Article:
Community Development Block Grants – Disaster Relief, or CDBG-DR, are allocated by the U.S. Department of Housing and Urban Development (HUD) to affected states and local governments to aid long-term recovery of community infrastructure following major disasters. This injection of funding is an opportunity for communities to rebuild stronger, smarter, and more resilient – and LEED offers trusted third-party verification to help validate these efforts.
By offering flexible credit-based solutions, LEED inherently addresses challenges faced by projects in withstanding and recovering from natural disasters through outcomes such as increased energy and water efficiency, rainwater capture, and onsite renewable energy, which translate into reduced needs for offsite resources to support operations. LEED is designed to be flexible in terms of its applicability as well. Regardless of where they are in their life cycle, buildings of all types can pursue LEED by choosing the type that works best for the project. This includes new and renovated buildings, neighborhood land development or redevelopment projects, single-family homes and low and midrise multifamily buildings, and cities and communities.
LEED enables higher quality of life for low and moderate income residents, by reducing energy cost burden, and improving conditions for health. According to the U.S. Department of Energy, energy costs for low-income families amount to 8.2% on average, three times higher than other income brackets. Many low-income households lack access to energy efficiency improvements and new technologies that can help reduce these expenses.
Rapid global urbanization and the increase of the Urban Heat Island (UHI) effect make urban cooling a necessity as well as an opportunity to increase the liveability and amenity of cities. This review is a scoping study of the relevant worldwide UHI mitigation/adaptation...Read more
Industry misconceptions around high cost and poor market interest in energy efficient homes continue to obstruct the mass adoption of low carbon housing. Josh’s House demonstrates that low carbon housing is accessible and cost effective. The Star Performers series showcases how...Read more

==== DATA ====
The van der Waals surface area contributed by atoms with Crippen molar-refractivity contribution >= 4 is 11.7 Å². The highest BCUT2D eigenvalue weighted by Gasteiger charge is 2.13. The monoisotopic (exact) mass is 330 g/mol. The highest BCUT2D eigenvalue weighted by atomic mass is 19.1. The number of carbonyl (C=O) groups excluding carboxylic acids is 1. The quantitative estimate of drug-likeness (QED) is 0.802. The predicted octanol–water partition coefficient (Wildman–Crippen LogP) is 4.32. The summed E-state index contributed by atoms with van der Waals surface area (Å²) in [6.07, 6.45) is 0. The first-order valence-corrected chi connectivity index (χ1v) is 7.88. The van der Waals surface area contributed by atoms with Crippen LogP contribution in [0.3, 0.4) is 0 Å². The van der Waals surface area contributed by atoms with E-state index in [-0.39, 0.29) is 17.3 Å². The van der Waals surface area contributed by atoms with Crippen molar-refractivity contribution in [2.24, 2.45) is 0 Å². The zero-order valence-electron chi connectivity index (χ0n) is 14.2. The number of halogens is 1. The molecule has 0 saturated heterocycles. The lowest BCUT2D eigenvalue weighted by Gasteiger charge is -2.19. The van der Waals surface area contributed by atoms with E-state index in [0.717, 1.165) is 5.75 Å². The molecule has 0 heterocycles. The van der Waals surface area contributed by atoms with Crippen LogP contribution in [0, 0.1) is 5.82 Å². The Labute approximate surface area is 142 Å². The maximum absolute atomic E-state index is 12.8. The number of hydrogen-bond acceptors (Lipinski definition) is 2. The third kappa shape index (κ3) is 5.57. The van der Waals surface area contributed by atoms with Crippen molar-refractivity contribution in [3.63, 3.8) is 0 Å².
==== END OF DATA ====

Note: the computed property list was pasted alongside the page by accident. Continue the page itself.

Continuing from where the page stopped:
A rapid review on green-rated office buildings, and their operational energy use, found that the conclusions of six studies ranged from the certified buildings performing worse, similarly or much better than the non-certified buildings in terms of energy usage intensity. Two...Read more
The U.S. Green Building Council (USGBC) has produced this brief report to highlight how states and communities are responding to the risks they face in both the short and long-term. The report features the voices of experts from the public and private sector who participated in the November 2017 Greenbuild roundtable in Boston, entitled “Building Back Better after the Storm.” Each article aims to connect resilience needs with smarter, stronger, and greener solutions that can be implemented at the state level.
Cities and states are always looking for ways to more efficiently and effectively deliver public services, such as flood management, resource conservation, pollution prevention, social equity and human health. Green infrastructure is an integrated set of strategies that help realize these outcomes in the built environment through the deployment of design, materials and methods that uses or replicates natural systems.
The powerpoint presentation gives an overview of how resilience could align with USGBC's mission. Outline of the resilience-enhancing strategies within LEED and each of GBCI's rating systems, links to USGBC resilience collateral, etc. LEED, PEER, SITES, RELi, GRESB and LEED for Cities (including STAR).
First adopted in 2007, and most recently renewed in 2015, New Mexico’s Sustainable Building Tax Credit supports the greening of many building types across the state. Released in October, 2017, this case study captures the impacts of this landmark policy and highlights the context and people that helped to create and sustain this nation-leading green building policy.
This is an example of LEED being used in an innovative tax policy across the United States and potentially serve as a tax model elsewhere.